The Internet and Medical Information
The internet has transformed the rare disease community by empowering patients with information and giving clinicians the tools necessary to make informed decisions. However, there is also a glut of information that seems helpful, and is easy to get, but is not backed by scientific investigation. Clinicians and patients wanting to learning more about a rare condition should limit themselves to established entities such as the National Organization for Rare Disorders, Orphanet, Global Genes, RareConnect, the National Institutes of Health (NIH), and the US Food and Drug Administration. Recommended Websites for Patients Genetic Alliance: geneticalliance.org/
Genetic Alliance is a general nonprofit health advocacy organization that includes over 1200 disease-specific advocacy organizations and thousands of universities, private companies, government agencies, and public policy organizations. Many programs and informational material are available to educate patients, researchers, and doctors about specific diseases.
Global Genes is a new nonprofit organization that focuses on patient advocacy. It has fast become one of the world’s largest rare disease organizations.
National Organization for Rare Disorders (NORD):rarediseases.org
NORD is a nonprofit organization devoted to helping patients with rare diseases get the care and recognition they deserve. The website provides information on rare diseases, as well as a list of properly vetted patient advocacy groups (see Appendix B).
NIH/NCATS GRDR Program:grdr.ncats.nih.gov/
The Global Rare Diseases Patient Registry and Data Repository (GRDR) is a program run by NIH and the National Center for Advancing Translational Sciences (NCATS) that collaborates with rare disease patient registries to aggregate de-identified patient clinical data in a standardized manner so it can be made available free-of-charge to investigators.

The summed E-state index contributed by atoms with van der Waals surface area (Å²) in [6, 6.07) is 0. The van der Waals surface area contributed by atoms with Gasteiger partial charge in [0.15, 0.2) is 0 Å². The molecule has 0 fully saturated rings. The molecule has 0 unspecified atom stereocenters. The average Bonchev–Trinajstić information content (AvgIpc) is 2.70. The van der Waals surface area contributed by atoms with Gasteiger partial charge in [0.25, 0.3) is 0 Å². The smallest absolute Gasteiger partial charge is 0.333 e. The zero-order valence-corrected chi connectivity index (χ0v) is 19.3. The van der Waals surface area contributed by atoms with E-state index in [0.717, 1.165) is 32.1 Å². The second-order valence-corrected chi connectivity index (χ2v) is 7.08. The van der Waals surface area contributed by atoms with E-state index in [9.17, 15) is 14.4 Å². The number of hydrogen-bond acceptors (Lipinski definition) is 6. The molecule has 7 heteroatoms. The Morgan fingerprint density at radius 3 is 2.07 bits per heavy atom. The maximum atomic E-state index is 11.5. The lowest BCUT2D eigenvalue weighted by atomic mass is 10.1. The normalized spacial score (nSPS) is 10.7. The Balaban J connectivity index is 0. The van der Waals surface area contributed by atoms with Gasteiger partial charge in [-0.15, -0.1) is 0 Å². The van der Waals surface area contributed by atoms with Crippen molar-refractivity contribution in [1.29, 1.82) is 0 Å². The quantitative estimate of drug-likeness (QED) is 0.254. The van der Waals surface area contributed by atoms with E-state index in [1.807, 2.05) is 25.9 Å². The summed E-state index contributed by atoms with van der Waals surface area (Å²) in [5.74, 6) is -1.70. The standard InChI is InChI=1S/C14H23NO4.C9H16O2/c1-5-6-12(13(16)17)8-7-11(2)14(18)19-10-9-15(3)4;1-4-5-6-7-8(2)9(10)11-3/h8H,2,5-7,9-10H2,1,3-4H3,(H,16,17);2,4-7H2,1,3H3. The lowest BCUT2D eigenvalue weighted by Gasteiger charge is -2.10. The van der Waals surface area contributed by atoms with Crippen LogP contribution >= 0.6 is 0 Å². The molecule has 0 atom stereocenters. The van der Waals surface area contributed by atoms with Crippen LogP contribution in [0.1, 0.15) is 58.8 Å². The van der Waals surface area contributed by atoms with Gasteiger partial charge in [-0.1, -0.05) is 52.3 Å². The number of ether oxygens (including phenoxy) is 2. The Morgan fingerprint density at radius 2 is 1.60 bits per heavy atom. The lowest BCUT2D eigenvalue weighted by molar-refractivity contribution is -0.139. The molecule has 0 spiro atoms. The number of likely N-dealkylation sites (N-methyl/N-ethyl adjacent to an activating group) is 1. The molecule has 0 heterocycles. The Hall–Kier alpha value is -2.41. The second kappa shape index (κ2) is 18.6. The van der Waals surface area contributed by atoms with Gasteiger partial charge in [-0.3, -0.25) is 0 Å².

RareConnect is a partnership between NORD, Rare Diseases Europe, and other international organizations to connect patients with rare diseases from around the world.
Rare Diseases Europe (EURORDIS); eurordis.org
EURORDIS is a European-based nonprofit organization focused on helping patients with rare diseases. Much like NORD, it provides information so patients can learn more about their disease, as well as specialized social services and links to online communities.
Websites to Avoid
Patients should avoid websites and organizations that:
Promote an unapproved treatment
Do not cite medical or scientific information
Do not have an advisory board
Do not specify funding sources
Do not have contact information
Require personal information before allowing site access
Promise to provide patients with all they need with no detailed documentation (e.g, no links to peer reviewed journal articles, white papers, etc)
Caring for the Caregiver
Being the caregiver for a patient with a rare disease can be very challenging. For some diseases, it may mean being a silent advocate who allows a loved one to live a relatively normal life while monitoring their daily activities and springing into action during emergencies. For others, it is a 24/7 job involving constant care while also monitoring bills, appointments, insurance claims, diet, and other needs.
No matter the severity level of the rare condition that the patient has, caregivers can become easily overwhelmed.1 For less severe conditions, they may take on extra care responsibilities while trying to function in their normal work/life routines. For more severe conditions, the caregiving activities can completely take over the caregiver’s life.
In both cases, the stress and anxiety can be overwhelming. Because a caregiver is often a family member and the primary liaison between the patient and medical staff and insurance personnel, it is important that caregivers take care of themselves to avoid missteps and burnout during the caring process.
Some tips to help caregivers include:
Getting proper rest and having healthy eating habits
Seeking and accepting help from others
Embracing the small victories
Rare Disease Impact Report: Insights from patients and the medical community. Shire and Global Genes. April 2013. Available at: globalgenes.org/wp-content/uploads/2013/04/ShireReport-1.pdf Accessed September 22, 2017